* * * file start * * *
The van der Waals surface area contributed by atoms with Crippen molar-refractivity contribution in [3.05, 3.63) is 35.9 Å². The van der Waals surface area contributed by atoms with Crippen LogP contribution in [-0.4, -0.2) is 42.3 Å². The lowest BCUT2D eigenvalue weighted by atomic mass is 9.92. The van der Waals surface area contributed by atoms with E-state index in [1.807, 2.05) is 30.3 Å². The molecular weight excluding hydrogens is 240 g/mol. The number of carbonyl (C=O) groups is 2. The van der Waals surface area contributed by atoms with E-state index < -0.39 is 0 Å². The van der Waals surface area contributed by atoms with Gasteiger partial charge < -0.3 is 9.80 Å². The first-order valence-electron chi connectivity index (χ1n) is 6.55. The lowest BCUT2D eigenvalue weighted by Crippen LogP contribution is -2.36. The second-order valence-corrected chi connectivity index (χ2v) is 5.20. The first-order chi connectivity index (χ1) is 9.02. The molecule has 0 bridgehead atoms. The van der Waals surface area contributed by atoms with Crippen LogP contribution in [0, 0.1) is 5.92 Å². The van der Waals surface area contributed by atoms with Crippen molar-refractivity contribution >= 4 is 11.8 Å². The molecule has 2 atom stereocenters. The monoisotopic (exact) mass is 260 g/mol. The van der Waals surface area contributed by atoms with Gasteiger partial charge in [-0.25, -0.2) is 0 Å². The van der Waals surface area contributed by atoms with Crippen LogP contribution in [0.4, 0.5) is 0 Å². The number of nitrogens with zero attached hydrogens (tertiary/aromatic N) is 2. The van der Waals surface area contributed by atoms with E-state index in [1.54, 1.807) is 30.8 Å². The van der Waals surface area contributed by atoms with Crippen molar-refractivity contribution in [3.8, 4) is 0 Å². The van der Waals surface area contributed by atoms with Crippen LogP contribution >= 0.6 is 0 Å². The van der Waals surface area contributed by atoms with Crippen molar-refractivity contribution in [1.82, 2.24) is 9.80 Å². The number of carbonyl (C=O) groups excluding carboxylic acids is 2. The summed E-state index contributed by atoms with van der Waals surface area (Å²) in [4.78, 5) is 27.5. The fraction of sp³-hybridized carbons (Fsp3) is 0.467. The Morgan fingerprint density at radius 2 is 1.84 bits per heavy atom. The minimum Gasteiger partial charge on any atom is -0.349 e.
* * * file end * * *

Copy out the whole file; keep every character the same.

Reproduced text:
The van der Waals surface area contributed by atoms with Crippen molar-refractivity contribution in [3.05, 3.63) is 35.9 Å². The van der Waals surface area contributed by atoms with Crippen LogP contribution in [-0.4, -0.2) is 42.3 Å². The lowest BCUT2D eigenvalue weighted by atomic mass is 9.92. The van der Waals surface area contributed by atoms with E-state index in [1.807, 2.05) is 30.3 Å². The molecular weight excluding hydrogens is 240 g/mol. The number of carbonyl (C=O) groups is 2. The van der Waals surface area contributed by atoms with E-state index < -0.39 is 0 Å². The van der Waals surface area contributed by atoms with Gasteiger partial charge < -0.3 is 9.80 Å². The first-order valence-electron chi connectivity index (χ1n) is 6.55. The lowest BCUT2D eigenvalue weighted by Crippen LogP contribution is -2.36. The second-order valence-corrected chi connectivity index (χ2v) is 5.20. The first-order chi connectivity index (χ1) is 9.02. The molecule has 0 bridgehead atoms. The van der Waals surface area contributed by atoms with Crippen LogP contribution in [0, 0.1) is 5.92 Å². The van der Waals surface area contributed by atoms with Crippen molar-refractivity contribution >= 4 is 11.8 Å². The molecule has 2 atom stereocenters. The monoisotopic (exact) mass is 260 g/mol. The van der Waals surface area contributed by atoms with Gasteiger partial charge in [-0.25, -0.2) is 0 Å². The van der Waals surface area contributed by atoms with Crippen LogP contribution in [0.4, 0.5) is 0 Å². The number of nitrogens with zero attached hydrogens (tertiary/aromatic N) is 2. The van der Waals surface area contributed by atoms with E-state index in [1.54, 1.807) is 30.8 Å². The van der Waals surface area contributed by atoms with Crippen molar-refractivity contribution in [3.8, 4) is 0 Å². The van der Waals surface area contributed by atoms with Crippen LogP contribution >= 0.6 is 0 Å². The van der Waals surface area contributed by atoms with Crippen molar-refractivity contribution in [1.82, 2.24) is 9.80 Å². The number of carbonyl (C=O) groups excluding carboxylic acids is 2. The summed E-state index contributed by atoms with van der Waals surface area (Å²) in [4.78, 5) is 27.5. The fraction of sp³-hybridized carbons (Fsp3) is 0.467. The Morgan fingerprint density at radius 2 is 1.84 bits per heavy atom. The minimum Gasteiger partial charge on any atom is -0.349 e.